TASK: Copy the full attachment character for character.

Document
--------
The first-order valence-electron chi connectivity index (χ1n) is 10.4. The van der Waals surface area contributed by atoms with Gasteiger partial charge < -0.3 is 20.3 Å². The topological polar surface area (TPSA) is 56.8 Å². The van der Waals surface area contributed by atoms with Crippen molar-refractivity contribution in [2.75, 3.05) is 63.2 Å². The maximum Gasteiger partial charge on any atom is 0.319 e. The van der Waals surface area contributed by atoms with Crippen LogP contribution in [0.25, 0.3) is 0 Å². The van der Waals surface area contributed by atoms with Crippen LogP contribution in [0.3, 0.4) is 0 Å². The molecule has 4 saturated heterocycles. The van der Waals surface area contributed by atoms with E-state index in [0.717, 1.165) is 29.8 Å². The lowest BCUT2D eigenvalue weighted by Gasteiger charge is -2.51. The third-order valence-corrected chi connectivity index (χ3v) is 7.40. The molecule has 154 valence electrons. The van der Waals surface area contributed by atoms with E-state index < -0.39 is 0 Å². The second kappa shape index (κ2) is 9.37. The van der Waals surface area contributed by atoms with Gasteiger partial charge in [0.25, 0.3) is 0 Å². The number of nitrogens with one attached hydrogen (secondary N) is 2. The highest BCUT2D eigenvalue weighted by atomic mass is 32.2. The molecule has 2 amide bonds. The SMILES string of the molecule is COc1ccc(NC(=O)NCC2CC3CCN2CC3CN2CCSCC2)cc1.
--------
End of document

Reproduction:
The first-order valence-electron chi connectivity index (χ1n) is 10.4. The van der Waals surface area contributed by atoms with Gasteiger partial charge < -0.3 is 20.3 Å². The topological polar surface area (TPSA) is 56.8 Å². The van der Waals surface area contributed by atoms with Crippen molar-refractivity contribution in [2.75, 3.05) is 63.2 Å². The maximum Gasteiger partial charge on any atom is 0.319 e. The van der Waals surface area contributed by atoms with Crippen LogP contribution in [0.25, 0.3) is 0 Å². The van der Waals surface area contributed by atoms with Crippen LogP contribution in [0.3, 0.4) is 0 Å². The molecule has 4 saturated heterocycles. The van der Waals surface area contributed by atoms with E-state index in [0.717, 1.165) is 29.8 Å². The lowest BCUT2D eigenvalue weighted by Gasteiger charge is -2.51. The third-order valence-corrected chi connectivity index (χ3v) is 7.40. The molecule has 154 valence electrons. The van der Waals surface area contributed by atoms with E-state index < -0.39 is 0 Å². The second kappa shape index (κ2) is 9.37. The van der Waals surface area contributed by atoms with Gasteiger partial charge in [0.25, 0.3) is 0 Å². The number of nitrogens with one attached hydrogen (secondary N) is 2. The highest BCUT2D eigenvalue weighted by atomic mass is 32.2. The molecule has 2 amide bonds. The SMILES string of the molecule is COc1ccc(NC(=O)NCC2CC3CCN2CC3CN2CCSCC2)cc1.